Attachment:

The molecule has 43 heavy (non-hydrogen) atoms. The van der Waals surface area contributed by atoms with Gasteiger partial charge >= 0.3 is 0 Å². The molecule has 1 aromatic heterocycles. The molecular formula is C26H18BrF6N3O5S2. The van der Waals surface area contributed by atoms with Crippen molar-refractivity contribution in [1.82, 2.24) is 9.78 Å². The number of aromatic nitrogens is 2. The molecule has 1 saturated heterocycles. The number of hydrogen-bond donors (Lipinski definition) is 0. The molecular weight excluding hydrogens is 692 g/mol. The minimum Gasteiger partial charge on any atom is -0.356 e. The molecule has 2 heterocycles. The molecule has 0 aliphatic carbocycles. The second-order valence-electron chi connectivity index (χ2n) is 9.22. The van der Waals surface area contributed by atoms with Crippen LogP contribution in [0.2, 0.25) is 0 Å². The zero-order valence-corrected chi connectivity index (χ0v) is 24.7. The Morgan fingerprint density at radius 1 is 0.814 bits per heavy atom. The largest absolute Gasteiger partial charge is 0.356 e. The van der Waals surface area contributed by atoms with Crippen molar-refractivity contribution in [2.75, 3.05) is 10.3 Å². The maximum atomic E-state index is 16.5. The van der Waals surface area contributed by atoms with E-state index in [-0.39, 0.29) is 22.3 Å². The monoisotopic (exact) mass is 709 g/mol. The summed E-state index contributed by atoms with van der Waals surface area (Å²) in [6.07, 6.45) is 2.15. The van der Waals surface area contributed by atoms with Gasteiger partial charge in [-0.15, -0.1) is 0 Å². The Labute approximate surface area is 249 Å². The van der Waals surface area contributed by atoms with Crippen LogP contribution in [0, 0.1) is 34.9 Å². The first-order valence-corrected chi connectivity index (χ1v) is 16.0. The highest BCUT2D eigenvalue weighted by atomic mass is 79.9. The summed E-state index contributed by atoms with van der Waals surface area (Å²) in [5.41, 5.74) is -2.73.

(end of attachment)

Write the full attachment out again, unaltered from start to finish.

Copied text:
The molecule has 43 heavy (non-hydrogen) atoms. The van der Waals surface area contributed by atoms with Gasteiger partial charge >= 0.3 is 0 Å². The molecule has 1 aromatic heterocycles. The molecular formula is C26H18BrF6N3O5S2. The van der Waals surface area contributed by atoms with Crippen molar-refractivity contribution in [1.82, 2.24) is 9.78 Å². The number of aromatic nitrogens is 2. The molecule has 1 saturated heterocycles. The number of hydrogen-bond donors (Lipinski definition) is 0. The molecular weight excluding hydrogens is 692 g/mol. The minimum Gasteiger partial charge on any atom is -0.356 e. The molecule has 2 heterocycles. The molecule has 0 aliphatic carbocycles. The second-order valence-electron chi connectivity index (χ2n) is 9.22. The van der Waals surface area contributed by atoms with Crippen LogP contribution in [0.2, 0.25) is 0 Å². The zero-order valence-corrected chi connectivity index (χ0v) is 24.7. The Morgan fingerprint density at radius 1 is 0.814 bits per heavy atom. The largest absolute Gasteiger partial charge is 0.356 e. The van der Waals surface area contributed by atoms with Crippen molar-refractivity contribution in [2.75, 3.05) is 10.3 Å². The maximum atomic E-state index is 16.5. The van der Waals surface area contributed by atoms with E-state index in [-0.39, 0.29) is 22.3 Å². The monoisotopic (exact) mass is 709 g/mol. The summed E-state index contributed by atoms with van der Waals surface area (Å²) in [6.07, 6.45) is 2.15. The van der Waals surface area contributed by atoms with Gasteiger partial charge in [-0.15, -0.1) is 0 Å². The Labute approximate surface area is 249 Å². The van der Waals surface area contributed by atoms with Crippen LogP contribution in [0, 0.1) is 34.9 Å². The first-order valence-corrected chi connectivity index (χ1v) is 16.0. The highest BCUT2D eigenvalue weighted by atomic mass is 79.9. The summed E-state index contributed by atoms with van der Waals surface area (Å²) in [5.41, 5.74) is -2.73.